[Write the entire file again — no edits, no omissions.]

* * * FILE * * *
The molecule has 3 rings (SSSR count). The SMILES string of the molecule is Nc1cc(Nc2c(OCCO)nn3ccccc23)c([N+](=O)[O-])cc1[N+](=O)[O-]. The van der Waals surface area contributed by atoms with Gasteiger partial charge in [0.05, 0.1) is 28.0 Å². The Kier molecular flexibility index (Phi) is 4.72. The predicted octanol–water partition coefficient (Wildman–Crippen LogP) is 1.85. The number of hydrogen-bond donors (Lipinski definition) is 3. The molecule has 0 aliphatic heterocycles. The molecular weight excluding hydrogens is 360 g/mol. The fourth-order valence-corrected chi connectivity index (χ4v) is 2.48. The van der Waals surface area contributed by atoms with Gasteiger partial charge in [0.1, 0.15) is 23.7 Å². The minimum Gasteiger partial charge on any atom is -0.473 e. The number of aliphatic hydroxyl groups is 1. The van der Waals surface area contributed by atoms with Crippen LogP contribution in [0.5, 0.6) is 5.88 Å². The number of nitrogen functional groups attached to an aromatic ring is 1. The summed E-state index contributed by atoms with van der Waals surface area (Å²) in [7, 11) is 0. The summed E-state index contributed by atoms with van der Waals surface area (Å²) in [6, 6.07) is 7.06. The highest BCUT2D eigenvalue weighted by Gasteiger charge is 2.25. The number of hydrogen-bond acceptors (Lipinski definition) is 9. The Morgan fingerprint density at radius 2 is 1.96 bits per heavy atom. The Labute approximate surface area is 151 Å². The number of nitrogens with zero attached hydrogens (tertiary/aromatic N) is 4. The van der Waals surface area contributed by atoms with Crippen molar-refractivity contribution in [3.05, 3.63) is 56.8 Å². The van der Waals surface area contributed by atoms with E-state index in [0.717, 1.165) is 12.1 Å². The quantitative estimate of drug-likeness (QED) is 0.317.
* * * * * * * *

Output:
The molecule has 3 rings (SSSR count). The SMILES string of the molecule is Nc1cc(Nc2c(OCCO)nn3ccccc23)c([N+](=O)[O-])cc1[N+](=O)[O-]. The van der Waals surface area contributed by atoms with Gasteiger partial charge in [0.05, 0.1) is 28.0 Å². The Kier molecular flexibility index (Phi) is 4.72. The predicted octanol–water partition coefficient (Wildman–Crippen LogP) is 1.85. The number of hydrogen-bond donors (Lipinski definition) is 3. The molecule has 0 aliphatic heterocycles. The molecular weight excluding hydrogens is 360 g/mol. The fourth-order valence-corrected chi connectivity index (χ4v) is 2.48. The van der Waals surface area contributed by atoms with Gasteiger partial charge in [0.1, 0.15) is 23.7 Å². The minimum Gasteiger partial charge on any atom is -0.473 e. The number of aliphatic hydroxyl groups is 1. The van der Waals surface area contributed by atoms with Crippen LogP contribution in [0.5, 0.6) is 5.88 Å². The number of nitrogen functional groups attached to an aromatic ring is 1. The summed E-state index contributed by atoms with van der Waals surface area (Å²) in [7, 11) is 0. The summed E-state index contributed by atoms with van der Waals surface area (Å²) in [6, 6.07) is 7.06. The highest BCUT2D eigenvalue weighted by Gasteiger charge is 2.25. The number of hydrogen-bond acceptors (Lipinski definition) is 9. The Morgan fingerprint density at radius 2 is 1.96 bits per heavy atom. The Labute approximate surface area is 151 Å². The number of nitrogens with zero attached hydrogens (tertiary/aromatic N) is 4. The van der Waals surface area contributed by atoms with Crippen molar-refractivity contribution in [3.05, 3.63) is 56.8 Å². The van der Waals surface area contributed by atoms with E-state index in [0.717, 1.165) is 12.1 Å². The quantitative estimate of drug-likeness (QED) is 0.317.